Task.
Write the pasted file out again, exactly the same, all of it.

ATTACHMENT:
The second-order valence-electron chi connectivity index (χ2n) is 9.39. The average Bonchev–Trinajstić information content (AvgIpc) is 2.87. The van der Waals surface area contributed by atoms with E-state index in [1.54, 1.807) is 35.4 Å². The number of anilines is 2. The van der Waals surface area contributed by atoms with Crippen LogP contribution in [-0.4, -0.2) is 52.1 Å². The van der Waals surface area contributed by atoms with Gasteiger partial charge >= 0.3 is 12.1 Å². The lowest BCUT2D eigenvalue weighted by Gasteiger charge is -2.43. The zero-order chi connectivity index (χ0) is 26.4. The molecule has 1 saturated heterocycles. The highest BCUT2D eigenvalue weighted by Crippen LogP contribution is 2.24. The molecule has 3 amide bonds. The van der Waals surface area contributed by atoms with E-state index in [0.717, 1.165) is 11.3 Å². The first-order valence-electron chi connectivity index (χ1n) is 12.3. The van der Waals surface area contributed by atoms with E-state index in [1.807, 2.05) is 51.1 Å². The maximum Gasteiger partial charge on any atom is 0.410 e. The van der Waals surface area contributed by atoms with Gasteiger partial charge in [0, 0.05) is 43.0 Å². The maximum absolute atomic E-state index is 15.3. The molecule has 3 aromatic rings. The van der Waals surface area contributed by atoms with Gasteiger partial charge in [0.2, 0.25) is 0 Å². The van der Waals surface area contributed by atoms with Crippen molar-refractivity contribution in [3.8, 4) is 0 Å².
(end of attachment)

The second-order valence-electron chi connectivity index (χ2n) is 9.39. The average Bonchev–Trinajstić information content (AvgIpc) is 2.87. The van der Waals surface area contributed by atoms with E-state index in [1.54, 1.807) is 35.4 Å². The number of anilines is 2. The van der Waals surface area contributed by atoms with Crippen LogP contribution in [-0.4, -0.2) is 52.1 Å². The van der Waals surface area contributed by atoms with Gasteiger partial charge >= 0.3 is 12.1 Å². The lowest BCUT2D eigenvalue weighted by Gasteiger charge is -2.43. The zero-order chi connectivity index (χ0) is 26.4. The molecule has 1 saturated heterocycles. The highest BCUT2D eigenvalue weighted by Crippen LogP contribution is 2.24. The molecule has 3 amide bonds. The van der Waals surface area contributed by atoms with E-state index in [0.717, 1.165) is 11.3 Å². The first-order valence-electron chi connectivity index (χ1n) is 12.3. The van der Waals surface area contributed by atoms with E-state index in [1.807, 2.05) is 51.1 Å². The maximum Gasteiger partial charge on any atom is 0.410 e. The van der Waals surface area contributed by atoms with Gasteiger partial charge in [0, 0.05) is 43.0 Å². The maximum absolute atomic E-state index is 15.3. The molecule has 3 aromatic rings. The van der Waals surface area contributed by atoms with Gasteiger partial charge in [0.2, 0.25) is 0 Å². The van der Waals surface area contributed by atoms with Crippen molar-refractivity contribution in [3.8, 4) is 0 Å².